When Canterbury previously played South Sydney this season in Round 6, the Dogs succumbed 36-16 to last years grand finalists. That score was closer than the game actually was, with the Rabbitohs giving the Dogs two tries in the last ten minutes of a game they had secured shortly after half time.
On Sunday they lost again, with Souths scoring 36 points again. However, this time the Dogs scored 28 of their own, and were leading until as late as the 70th minute.
These two games serve as fitting examples of the differences between Canterbury’s performances under the two coaches they’ve employed this season.
Trent Barrett’s Bulldogs played a very safe and toothless brand of rugby league, struggling to bother the scoreboard attendant or their opponents. The 16 points they scored in that round six clash was the highest they scored under Barrett all season, and they also scored single figures four times in his ten games.
Michael Potter’s Bulldogs are playing a much more expansive brand of rugby league, scoring more than 16 points in six out of his seven games, showing more potency in attack and appearing generally more competitive overall.
The Bulldogs haven’t set the world on fire if you look purely their win loss record since Potter took over. They’ve still only won two games from seven outings since he took over, the same number of wins that Barrett had in his 10 games coaching this season.
But if you look past that and pay attention to anything the Dogs have done on field since Potter gained the top job it’s painfully obvious just how improved they are. As referenced above, they’re scoring points, despite not being coached by an “attacking genius” and also managed to put together back to back wins including the huge scalp of archrivals Parramatta.
What is Potter doing differently that is making such a difference?
Two seasons ago, I had a look at what the Warriors were doing differently under Todd Payten after he took over for Stephen Kearney. I’m going to take a similar approach today. We’ll look at the per game averages by several statistics under Barrett this season and the percentage change in those statistics under Potter.
In a change we’re also going to adjust them for possession. Canterbury was averaging around 136 play the balls in attack and 141 in defense under Barrett. Under Potter they’re playing the ball 147 times a game in attack and only facing 125 in defense. To normalise these numbers we’re going to set them at a baseline of 135 play the balls per game on both sides of the ball.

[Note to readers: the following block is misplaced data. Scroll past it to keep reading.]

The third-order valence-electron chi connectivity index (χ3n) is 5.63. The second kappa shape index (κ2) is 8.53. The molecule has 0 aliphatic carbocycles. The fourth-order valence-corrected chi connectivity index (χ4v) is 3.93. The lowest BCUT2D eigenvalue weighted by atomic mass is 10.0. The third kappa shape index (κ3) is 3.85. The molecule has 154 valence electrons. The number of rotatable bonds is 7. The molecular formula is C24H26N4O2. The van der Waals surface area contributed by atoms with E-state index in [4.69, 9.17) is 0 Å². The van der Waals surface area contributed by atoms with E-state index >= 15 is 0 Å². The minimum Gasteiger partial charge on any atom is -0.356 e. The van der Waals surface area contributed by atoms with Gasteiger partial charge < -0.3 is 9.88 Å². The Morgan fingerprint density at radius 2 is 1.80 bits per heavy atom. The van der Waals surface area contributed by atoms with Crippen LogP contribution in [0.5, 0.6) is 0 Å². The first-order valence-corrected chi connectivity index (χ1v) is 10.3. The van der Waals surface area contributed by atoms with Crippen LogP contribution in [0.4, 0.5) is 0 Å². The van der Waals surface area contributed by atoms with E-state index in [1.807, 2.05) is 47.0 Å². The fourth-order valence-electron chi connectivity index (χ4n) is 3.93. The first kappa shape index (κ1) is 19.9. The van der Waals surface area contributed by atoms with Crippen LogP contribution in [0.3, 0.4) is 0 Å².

Why 135 play the balls? That number is the average number of play the balls historically over the past eight seasons which I’ve been using to standardise my Eye Test Player Contribution Rating metric that was launched a few weeks back.
Let’s move on to the analysis. As always, the stats are from Fox Sports Stats.
Below is the percentage change from Barrett to Potter (blue data point) and Potter to Barrett (orange data point) with a line between indicating the gap. A data point being on the right indicates which coach performed better in that regard. I’ve used percentage change as a metric because we’re dealing with small sample sizes (ten games for Barrett, seven for Potter) and it makes the differences easier to compare.
The most striking thing here is just how much better in attack the Bulldogs have been under Potter. The possession adjusted per game increases in points (+150%), tries (+130%) and line breaks (+111%) are quite frankly ridiculous. There shouldn’t be such a dramatic change between coaches at this level, especially one who has been labelled an attacking genius. The increase in points will be even more amazing later, but I’ll keep you on the edge of your seat until then.